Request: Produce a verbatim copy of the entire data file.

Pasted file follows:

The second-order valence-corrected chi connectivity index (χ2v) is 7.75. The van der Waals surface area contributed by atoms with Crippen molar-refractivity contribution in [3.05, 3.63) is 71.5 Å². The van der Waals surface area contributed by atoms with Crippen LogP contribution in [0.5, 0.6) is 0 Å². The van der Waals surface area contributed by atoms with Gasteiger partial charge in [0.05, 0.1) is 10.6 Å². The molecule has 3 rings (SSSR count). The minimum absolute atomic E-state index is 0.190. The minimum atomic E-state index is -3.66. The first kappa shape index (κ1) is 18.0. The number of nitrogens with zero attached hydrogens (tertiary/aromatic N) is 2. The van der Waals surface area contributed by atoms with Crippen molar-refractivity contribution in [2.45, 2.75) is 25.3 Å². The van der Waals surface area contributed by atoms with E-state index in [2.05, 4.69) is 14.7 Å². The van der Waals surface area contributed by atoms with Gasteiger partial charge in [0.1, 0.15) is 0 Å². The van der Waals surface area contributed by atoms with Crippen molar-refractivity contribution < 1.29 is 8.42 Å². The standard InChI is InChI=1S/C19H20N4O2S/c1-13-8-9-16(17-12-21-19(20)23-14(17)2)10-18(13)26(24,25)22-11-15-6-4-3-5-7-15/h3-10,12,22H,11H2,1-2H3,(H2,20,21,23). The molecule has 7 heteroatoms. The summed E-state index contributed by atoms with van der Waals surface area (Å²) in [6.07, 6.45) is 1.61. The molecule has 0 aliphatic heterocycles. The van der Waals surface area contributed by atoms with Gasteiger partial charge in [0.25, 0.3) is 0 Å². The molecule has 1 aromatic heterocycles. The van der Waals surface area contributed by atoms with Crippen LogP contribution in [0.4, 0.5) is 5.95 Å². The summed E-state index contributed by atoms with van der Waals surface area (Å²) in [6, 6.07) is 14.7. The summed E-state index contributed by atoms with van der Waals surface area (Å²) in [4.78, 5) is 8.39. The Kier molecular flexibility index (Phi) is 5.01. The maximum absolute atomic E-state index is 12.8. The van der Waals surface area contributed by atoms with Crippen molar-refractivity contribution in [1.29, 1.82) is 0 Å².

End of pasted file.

The second-order valence-corrected chi connectivity index (χ2v) is 7.75. The van der Waals surface area contributed by atoms with Crippen molar-refractivity contribution in [3.05, 3.63) is 71.5 Å². The van der Waals surface area contributed by atoms with Crippen LogP contribution in [0.5, 0.6) is 0 Å². The van der Waals surface area contributed by atoms with Gasteiger partial charge in [0.05, 0.1) is 10.6 Å². The molecule has 3 rings (SSSR count). The minimum absolute atomic E-state index is 0.190. The minimum atomic E-state index is -3.66. The first kappa shape index (κ1) is 18.0. The number of nitrogens with zero attached hydrogens (tertiary/aromatic N) is 2. The van der Waals surface area contributed by atoms with Crippen molar-refractivity contribution in [2.45, 2.75) is 25.3 Å². The van der Waals surface area contributed by atoms with E-state index in [2.05, 4.69) is 14.7 Å². The van der Waals surface area contributed by atoms with Gasteiger partial charge in [0.1, 0.15) is 0 Å². The van der Waals surface area contributed by atoms with Crippen molar-refractivity contribution < 1.29 is 8.42 Å². The standard InChI is InChI=1S/C19H20N4O2S/c1-13-8-9-16(17-12-21-19(20)23-14(17)2)10-18(13)26(24,25)22-11-15-6-4-3-5-7-15/h3-10,12,22H,11H2,1-2H3,(H2,20,21,23). The molecule has 7 heteroatoms. The summed E-state index contributed by atoms with van der Waals surface area (Å²) in [6.07, 6.45) is 1.61. The molecule has 0 aliphatic heterocycles. The van der Waals surface area contributed by atoms with Gasteiger partial charge in [0.25, 0.3) is 0 Å². The molecule has 1 aromatic heterocycles. The van der Waals surface area contributed by atoms with Crippen LogP contribution in [0.4, 0.5) is 5.95 Å². The summed E-state index contributed by atoms with van der Waals surface area (Å²) in [6, 6.07) is 14.7. The summed E-state index contributed by atoms with van der Waals surface area (Å²) in [4.78, 5) is 8.39. The Kier molecular flexibility index (Phi) is 5.01. The maximum absolute atomic E-state index is 12.8. The van der Waals surface area contributed by atoms with Crippen molar-refractivity contribution in [1.29, 1.82) is 0 Å².